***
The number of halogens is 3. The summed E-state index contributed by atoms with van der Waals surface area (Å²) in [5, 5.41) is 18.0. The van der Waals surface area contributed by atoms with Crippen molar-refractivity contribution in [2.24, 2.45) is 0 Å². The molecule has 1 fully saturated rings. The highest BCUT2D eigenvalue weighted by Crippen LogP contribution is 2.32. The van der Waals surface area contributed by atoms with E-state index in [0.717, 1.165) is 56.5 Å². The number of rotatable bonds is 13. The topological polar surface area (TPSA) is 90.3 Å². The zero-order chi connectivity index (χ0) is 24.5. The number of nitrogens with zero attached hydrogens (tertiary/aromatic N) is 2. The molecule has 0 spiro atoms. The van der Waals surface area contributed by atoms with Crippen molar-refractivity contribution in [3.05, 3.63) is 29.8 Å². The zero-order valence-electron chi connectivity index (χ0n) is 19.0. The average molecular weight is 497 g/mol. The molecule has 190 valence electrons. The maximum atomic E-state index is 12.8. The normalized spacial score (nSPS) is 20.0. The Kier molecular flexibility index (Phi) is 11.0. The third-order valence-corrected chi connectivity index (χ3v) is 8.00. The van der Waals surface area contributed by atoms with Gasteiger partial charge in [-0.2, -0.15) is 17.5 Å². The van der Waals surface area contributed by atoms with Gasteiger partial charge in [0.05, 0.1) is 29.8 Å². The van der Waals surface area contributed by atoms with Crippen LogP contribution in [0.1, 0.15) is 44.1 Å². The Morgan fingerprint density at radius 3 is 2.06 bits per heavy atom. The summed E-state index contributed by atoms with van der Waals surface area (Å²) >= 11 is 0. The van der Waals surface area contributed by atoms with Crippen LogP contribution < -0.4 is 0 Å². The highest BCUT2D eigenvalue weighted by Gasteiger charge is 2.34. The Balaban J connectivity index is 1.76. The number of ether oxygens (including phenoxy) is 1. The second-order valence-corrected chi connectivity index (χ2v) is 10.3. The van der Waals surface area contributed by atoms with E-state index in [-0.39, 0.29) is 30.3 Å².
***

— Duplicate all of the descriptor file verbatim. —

The number of halogens is 3. The summed E-state index contributed by atoms with van der Waals surface area (Å²) in [5, 5.41) is 18.0. The van der Waals surface area contributed by atoms with Crippen molar-refractivity contribution in [2.24, 2.45) is 0 Å². The molecule has 1 fully saturated rings. The highest BCUT2D eigenvalue weighted by Crippen LogP contribution is 2.32. The van der Waals surface area contributed by atoms with E-state index in [0.717, 1.165) is 56.5 Å². The number of rotatable bonds is 13. The topological polar surface area (TPSA) is 90.3 Å². The zero-order chi connectivity index (χ0) is 24.5. The number of nitrogens with zero attached hydrogens (tertiary/aromatic N) is 2. The molecule has 0 spiro atoms. The van der Waals surface area contributed by atoms with Crippen molar-refractivity contribution in [3.05, 3.63) is 29.8 Å². The zero-order valence-electron chi connectivity index (χ0n) is 19.0. The average molecular weight is 497 g/mol. The molecule has 190 valence electrons. The maximum atomic E-state index is 12.8. The normalized spacial score (nSPS) is 20.0. The Kier molecular flexibility index (Phi) is 11.0. The third-order valence-corrected chi connectivity index (χ3v) is 8.00. The van der Waals surface area contributed by atoms with Gasteiger partial charge in [-0.2, -0.15) is 17.5 Å². The van der Waals surface area contributed by atoms with Gasteiger partial charge in [0.05, 0.1) is 29.8 Å². The van der Waals surface area contributed by atoms with Crippen LogP contribution in [0.1, 0.15) is 44.1 Å². The Morgan fingerprint density at radius 3 is 2.06 bits per heavy atom. The summed E-state index contributed by atoms with van der Waals surface area (Å²) >= 11 is 0. The van der Waals surface area contributed by atoms with Crippen LogP contribution < -0.4 is 0 Å². The highest BCUT2D eigenvalue weighted by Gasteiger charge is 2.34. The Balaban J connectivity index is 1.76. The number of ether oxygens (including phenoxy) is 1. The second-order valence-corrected chi connectivity index (χ2v) is 10.3. The van der Waals surface area contributed by atoms with E-state index in [-0.39, 0.29) is 30.3 Å².